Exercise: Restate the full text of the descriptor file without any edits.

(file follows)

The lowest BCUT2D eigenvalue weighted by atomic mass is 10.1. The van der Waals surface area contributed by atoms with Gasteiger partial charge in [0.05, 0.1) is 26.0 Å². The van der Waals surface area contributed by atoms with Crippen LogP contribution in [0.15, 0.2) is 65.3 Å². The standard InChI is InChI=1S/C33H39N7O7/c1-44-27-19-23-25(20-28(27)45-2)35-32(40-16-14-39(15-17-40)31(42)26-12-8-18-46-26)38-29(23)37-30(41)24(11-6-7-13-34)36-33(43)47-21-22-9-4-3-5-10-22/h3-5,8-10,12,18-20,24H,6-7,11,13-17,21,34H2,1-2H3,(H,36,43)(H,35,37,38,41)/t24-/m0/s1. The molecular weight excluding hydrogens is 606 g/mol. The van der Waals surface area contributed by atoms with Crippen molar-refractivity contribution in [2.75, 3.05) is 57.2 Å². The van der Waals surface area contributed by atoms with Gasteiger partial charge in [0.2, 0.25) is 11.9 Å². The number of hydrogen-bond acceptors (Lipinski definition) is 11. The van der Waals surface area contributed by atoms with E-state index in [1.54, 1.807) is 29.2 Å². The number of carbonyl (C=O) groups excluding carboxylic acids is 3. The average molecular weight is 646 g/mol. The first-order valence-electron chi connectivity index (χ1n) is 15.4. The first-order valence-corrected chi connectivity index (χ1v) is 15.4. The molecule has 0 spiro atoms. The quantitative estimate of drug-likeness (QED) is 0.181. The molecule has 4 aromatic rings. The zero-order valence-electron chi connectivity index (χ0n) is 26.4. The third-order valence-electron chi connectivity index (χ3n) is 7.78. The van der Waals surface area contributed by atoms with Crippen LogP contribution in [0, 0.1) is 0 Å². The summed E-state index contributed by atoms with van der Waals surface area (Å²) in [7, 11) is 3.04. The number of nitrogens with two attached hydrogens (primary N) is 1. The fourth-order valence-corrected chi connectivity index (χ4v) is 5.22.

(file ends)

The lowest BCUT2D eigenvalue weighted by atomic mass is 10.1. The van der Waals surface area contributed by atoms with Gasteiger partial charge in [0.05, 0.1) is 26.0 Å². The van der Waals surface area contributed by atoms with Crippen LogP contribution in [0.15, 0.2) is 65.3 Å². The standard InChI is InChI=1S/C33H39N7O7/c1-44-27-19-23-25(20-28(27)45-2)35-32(40-16-14-39(15-17-40)31(42)26-12-8-18-46-26)38-29(23)37-30(41)24(11-6-7-13-34)36-33(43)47-21-22-9-4-3-5-10-22/h3-5,8-10,12,18-20,24H,6-7,11,13-17,21,34H2,1-2H3,(H,36,43)(H,35,37,38,41)/t24-/m0/s1. The molecular weight excluding hydrogens is 606 g/mol. The van der Waals surface area contributed by atoms with Crippen molar-refractivity contribution in [2.75, 3.05) is 57.2 Å². The van der Waals surface area contributed by atoms with Gasteiger partial charge in [0.2, 0.25) is 11.9 Å². The number of hydrogen-bond acceptors (Lipinski definition) is 11. The van der Waals surface area contributed by atoms with E-state index in [1.54, 1.807) is 29.2 Å². The number of carbonyl (C=O) groups excluding carboxylic acids is 3. The average molecular weight is 646 g/mol. The first-order valence-electron chi connectivity index (χ1n) is 15.4. The first-order valence-corrected chi connectivity index (χ1v) is 15.4. The molecule has 0 spiro atoms. The quantitative estimate of drug-likeness (QED) is 0.181. The molecule has 4 aromatic rings. The zero-order valence-electron chi connectivity index (χ0n) is 26.4. The third-order valence-electron chi connectivity index (χ3n) is 7.78. The van der Waals surface area contributed by atoms with Crippen LogP contribution in [0, 0.1) is 0 Å². The summed E-state index contributed by atoms with van der Waals surface area (Å²) in [7, 11) is 3.04. The number of nitrogens with two attached hydrogens (primary N) is 1. The fourth-order valence-corrected chi connectivity index (χ4v) is 5.22.